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Review of: 2017 Nissan Armada 4WD 4dr Platinum Edition
2017 Nissan Armada Platinum: Nissan’s most luxurious car is a truck
By G. R. Whale
Oct. 11, 2016
Designed for the rigours of no-asphalt travel world-wide and concealing a posh three-row interior, Nissan’s Armada is their best trail SUV (a Frontier Pro-4X is best off road) and most luxurious ride. No surprise it costs as much as Maxima SL and Frontier King Cab Pro-4X combined.
Pros & Cons
- + Comfortable, spacious interior
- + Towing capacity
- + Styling
- - Fuel economy
- - No "utility" trim
- - Slow electric-folding third row
Be it Hermosa blue paint, dark wheels or an abundance of chrome, the Armada drew raves. I find the rear bumper too big—it will get scratched and you’ll get dirty leaning in to retrieve things, but truck styling on the front of a truck is far superior to Infiniti’s sports-sedan adaptation.
It’s big from mirrors and lug nuts to badges and airdams. An upright profile and ample glass area are SUV-honest, as are the integrated hitch, matching spare and steel underpinnings.
Armada arrives only loaded or fully loaded. They’re very nicely finished but I wouldn’t mind a middle grade for frequenting outdoors and real life more than malls and car washes. The only downsides to this chrome and polished-plank cabin are potential juvenile destruction and sunny days feel as if you’re tanning atop a mirror.
All forward five seats are comfortable—skip the captain’s chairs because the eight-seater’s more versatile for people and cargo—and elevated for a good view. Abundant audio/climate controls save touchscreening, drive controls abut the shifter, instrumentation is complete and clear, and there’s generous storage of various shapes.
Middle-row seats flip-up simply yielding fully finished access aft. The third row handles average adults for short trips, with plentiful overhead ventilation; powering down to a flat (not horizontal) floor is a 14.8-second trip holding the switch.
Cargo area is about 475, 1,400 or 2,700 litres as seats are folded—like Nissan, I’d rather squish luggage than people. A shallow bin hides tools under the floor; the spare is (outside) underneath.
Armada’s monochrome trip computer and non-BluRay DVD seem a generation or half behind but active safety systems are here. Proximity sensors both ends that display the appropriate camera ease size worries, just watch for trees or low roofs overhead.
SL and Platinum Armada come with intelligent cruise control, predictive forward collision warning and mitigation braking, blind-spot and rear cross-traffic warning; Platinum adds lane-departure warning and intervention. And they worked very well as I had just one false alarm so I never switched any of them off.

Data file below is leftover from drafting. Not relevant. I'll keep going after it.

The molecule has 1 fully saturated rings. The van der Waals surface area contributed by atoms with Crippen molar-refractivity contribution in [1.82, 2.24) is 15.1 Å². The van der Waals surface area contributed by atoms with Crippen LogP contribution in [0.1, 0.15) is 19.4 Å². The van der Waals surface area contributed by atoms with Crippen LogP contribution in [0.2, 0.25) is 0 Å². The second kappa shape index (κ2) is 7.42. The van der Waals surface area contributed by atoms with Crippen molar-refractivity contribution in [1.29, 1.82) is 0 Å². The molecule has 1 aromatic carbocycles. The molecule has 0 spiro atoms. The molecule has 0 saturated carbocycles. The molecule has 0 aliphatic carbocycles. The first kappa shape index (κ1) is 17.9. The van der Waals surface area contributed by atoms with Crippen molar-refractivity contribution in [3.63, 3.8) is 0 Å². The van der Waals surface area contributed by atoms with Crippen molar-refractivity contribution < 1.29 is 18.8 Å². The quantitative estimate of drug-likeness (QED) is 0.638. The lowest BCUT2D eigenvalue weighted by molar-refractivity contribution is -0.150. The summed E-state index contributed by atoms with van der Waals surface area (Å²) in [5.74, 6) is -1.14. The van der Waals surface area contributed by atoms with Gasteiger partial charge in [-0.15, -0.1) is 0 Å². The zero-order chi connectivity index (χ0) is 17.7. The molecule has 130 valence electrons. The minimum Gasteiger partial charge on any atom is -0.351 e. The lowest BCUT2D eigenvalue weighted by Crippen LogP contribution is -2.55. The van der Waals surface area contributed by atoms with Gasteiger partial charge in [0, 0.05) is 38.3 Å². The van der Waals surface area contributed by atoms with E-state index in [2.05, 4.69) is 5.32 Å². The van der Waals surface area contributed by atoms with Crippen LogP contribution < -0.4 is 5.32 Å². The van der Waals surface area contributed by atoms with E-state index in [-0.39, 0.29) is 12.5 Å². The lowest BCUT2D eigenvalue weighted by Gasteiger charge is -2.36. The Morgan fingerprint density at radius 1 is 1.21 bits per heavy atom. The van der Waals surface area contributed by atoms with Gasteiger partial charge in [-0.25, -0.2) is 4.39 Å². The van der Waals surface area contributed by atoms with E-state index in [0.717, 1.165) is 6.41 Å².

Of course if you can’t signal the lane-departure nanny is going to tell on you.
Although Armada lacks hydraulic body motion control of QX80 Limited and worldwide Patrols, it rides well—only leaving a sharp speed bump or step too fast brings a thud from behind. It doesn’t so much handle as go resolutely where you point it, with some body roll and tire squeal pushed to its limits. It’s also quite quiet—at 110 km/h you can hear the difference between flow-through and recirculation A/C even at the lowest fan speed.
A smidge of body-on-frame shudder seeps through on some surfaces, that being the price for an indestructible feel if you’re aware of tire sidewalls and fuel tank. Without foreign-market goodies like locking differential, body control, hill descent and multi-surface selection the Armada will struggle a bit on steep loose terrain and you’ll need some brake on descents, but you’d need something pricier and/or not so bump-absorbent to do much better.
The smooth powertrain accelerates the juggernaut with verve, even fully loaded, and the drive system seamlessly doles up to half the output forward. The faster you’re moving the faster downshifts arrive, and brakes didn’t seem to care what I threw at them. Steering is a strong suit with good feel, appropriate weighting and a decent U-turn for its girth.
Tow rating is north of 3,700 kg, which will slow it down, but it has the cooling and self-leveling to do it..
Alas, trucks are heavy, this Platinum weighing 2,615 kg empty; only the thirstier Sequoia is heavier. So consumption ratings are 17.5/12.9 l/100km, my edges were 19.3/12 and I averaged 15.1. At least it doesn’t want premium.
A $70,000 Armada is expensive, but everything is relative. A Sequoia Platinum lacking many active safety features is $71,000 and similar competitors more: Expedition $73,000, Tahoe and smaller Lexus GX $78,000, Yukon Denali $82,000. If you want another year of warranty, 2 extra speakers and 10 hp, active body control, analog clock and more expensive Hermosa blue paint, QX80 is $82,000. If you can stay in a lane and use iPads in back, I’d save $6,500 and get Armada SL.
Armada will carry a family, some gear and a 3,500-kg boat/trailer to your lake or vacation house in a fine degree of comfort and durabilty. But at this price and consumption if you’re not regularly towing or using four-wheel drive a Pathfinder or QX60 makes more sense.